Fighting in South Sudan Stalls Peace Talks

A peacekeeper stands guard at UN House while displaced children look on behind a fence. UN Photo/Isaac Billy
A peacekeeper stands guard at UN House while displaced children look on behind a fence. UN Photo/Isaac Billy

A peacekeeper stands guard at UN House while displaced children look on behind a fence. UN Photo/Isaac Billy
A peacekeeper stands guard at UN House while displaced children look on behind a fence. UN Photo/Isaac Billy

Fighting Continues in South Sudan

GENEVA – International News – Fighting in South Sudan has continued. The Government is reported to be retaking territory from rebel forces. Talks aimed at ending the fighting have stalled. Ad the South Sudanese Government continues making progress, it is less likely that there will be an impetus to further engage in talks with the opposition forces. Discussion with United Nations and World Governments in Ethiopia have stopped. The United Nations are calling on South Sudan’s President Salva Kiir to release political prisoners. Rebel leader Riek Machar says that if eleven “political prisoners” are released it will help bring an end to the fighting.

The United Nations Security Council has renewed its call on all parties in strife-torn South Sudan to end the violence, protect civilians and ease access for relief workers.

The wider United Nations organization is its efforts help alleviate the “extremely volatile” situation by moving to reinforce peacekeepers and scale up its humanitarian response.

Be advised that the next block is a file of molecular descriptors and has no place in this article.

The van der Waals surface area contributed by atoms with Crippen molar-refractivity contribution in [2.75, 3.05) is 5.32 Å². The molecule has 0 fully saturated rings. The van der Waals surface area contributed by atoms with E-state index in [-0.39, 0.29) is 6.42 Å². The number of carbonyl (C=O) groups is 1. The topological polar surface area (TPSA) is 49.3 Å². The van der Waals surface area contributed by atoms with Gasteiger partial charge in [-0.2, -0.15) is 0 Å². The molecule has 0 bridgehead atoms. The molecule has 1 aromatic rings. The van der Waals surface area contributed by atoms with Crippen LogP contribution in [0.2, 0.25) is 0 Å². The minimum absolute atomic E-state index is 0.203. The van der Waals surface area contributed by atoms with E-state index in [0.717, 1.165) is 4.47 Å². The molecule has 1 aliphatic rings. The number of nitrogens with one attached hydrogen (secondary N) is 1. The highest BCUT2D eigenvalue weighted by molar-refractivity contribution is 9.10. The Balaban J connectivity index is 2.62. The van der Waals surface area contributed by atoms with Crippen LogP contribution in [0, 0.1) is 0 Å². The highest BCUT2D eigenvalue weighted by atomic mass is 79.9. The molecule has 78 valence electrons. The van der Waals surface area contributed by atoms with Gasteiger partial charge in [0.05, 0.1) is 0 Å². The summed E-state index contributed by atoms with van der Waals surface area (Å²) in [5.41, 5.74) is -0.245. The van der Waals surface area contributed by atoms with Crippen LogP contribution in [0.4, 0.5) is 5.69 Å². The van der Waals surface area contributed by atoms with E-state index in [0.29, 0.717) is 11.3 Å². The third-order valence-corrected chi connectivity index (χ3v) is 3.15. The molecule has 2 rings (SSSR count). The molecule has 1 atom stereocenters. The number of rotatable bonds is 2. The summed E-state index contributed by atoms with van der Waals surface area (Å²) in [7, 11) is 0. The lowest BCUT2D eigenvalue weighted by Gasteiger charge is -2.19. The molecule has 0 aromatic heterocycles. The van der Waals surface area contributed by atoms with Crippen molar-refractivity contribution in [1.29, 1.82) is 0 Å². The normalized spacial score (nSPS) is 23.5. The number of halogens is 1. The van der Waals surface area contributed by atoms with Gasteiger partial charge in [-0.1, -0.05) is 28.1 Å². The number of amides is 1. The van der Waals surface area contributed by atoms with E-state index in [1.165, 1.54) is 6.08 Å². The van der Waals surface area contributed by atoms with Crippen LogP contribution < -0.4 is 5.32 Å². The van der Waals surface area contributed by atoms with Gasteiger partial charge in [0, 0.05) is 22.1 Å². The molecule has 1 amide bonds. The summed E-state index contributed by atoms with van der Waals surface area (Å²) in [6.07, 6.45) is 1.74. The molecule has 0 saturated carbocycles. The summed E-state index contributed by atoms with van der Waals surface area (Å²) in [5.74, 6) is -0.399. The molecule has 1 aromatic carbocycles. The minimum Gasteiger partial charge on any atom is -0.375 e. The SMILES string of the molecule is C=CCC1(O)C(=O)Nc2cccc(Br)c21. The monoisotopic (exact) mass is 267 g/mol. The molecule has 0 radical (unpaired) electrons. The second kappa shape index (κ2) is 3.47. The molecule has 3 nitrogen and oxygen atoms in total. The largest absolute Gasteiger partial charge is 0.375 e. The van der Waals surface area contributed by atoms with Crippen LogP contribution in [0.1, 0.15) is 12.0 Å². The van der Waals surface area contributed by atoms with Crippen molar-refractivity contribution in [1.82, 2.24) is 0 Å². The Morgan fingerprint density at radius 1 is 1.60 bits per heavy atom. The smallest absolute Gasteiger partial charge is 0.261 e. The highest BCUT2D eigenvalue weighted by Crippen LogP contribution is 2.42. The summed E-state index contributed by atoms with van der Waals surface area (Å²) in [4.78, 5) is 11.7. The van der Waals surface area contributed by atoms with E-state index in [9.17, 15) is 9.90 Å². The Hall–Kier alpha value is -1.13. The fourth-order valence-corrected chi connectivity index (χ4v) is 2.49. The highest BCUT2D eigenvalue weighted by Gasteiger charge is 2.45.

Secretary-General Ban Ki-moon announced that he would dispatch Assistant Secretary-General for Human Rights, Ivan Simonovic, to the country this weekend to look into cases of rights violations believed to have been committed by both sides in the conflict which has displaced more than 230,000 people, more than a quarter of whom are on UN bases seeking refuge from fighting between pro- and anti-Government forces.

“I have been urging and making it quite clear that those perpetrators of serious human rights violations will be held accountable,” Mr. Ban said in his first press conference of the year in New York. He added that there would be close consultations with the Security Council on the future course of action based on the evidence collected.

The UN Mission in South Sudan (UNMISS) has been gathering evidence of violations, with around 60 international investigators backed by some 30 South Sudanese counterparts, the Office for the High Commissioner of Human Rights (OHCHR) announced. The African Union has also announced an investigation.

Addressing journalists in Geneva, spokesperson Rupert Colville said OHCHR welcomed recent high-level commitments to investigate the serious human rights violations and establish who is responsible “as soon as possible in accordance with internationally accepted standards and principles of objectivity, transparency and due process.”

Mr. Ban and his Special Representative in the country, Hilde Johnson, along with High Commissioner for Human Rights Navi Pillay and other senior officials have repeatedly called for an end to the fighting and urged a political solution through the ongoing talks in Addis Ababa, Ethiopia, led by the Intergovernmental Authority on Development (IGAD).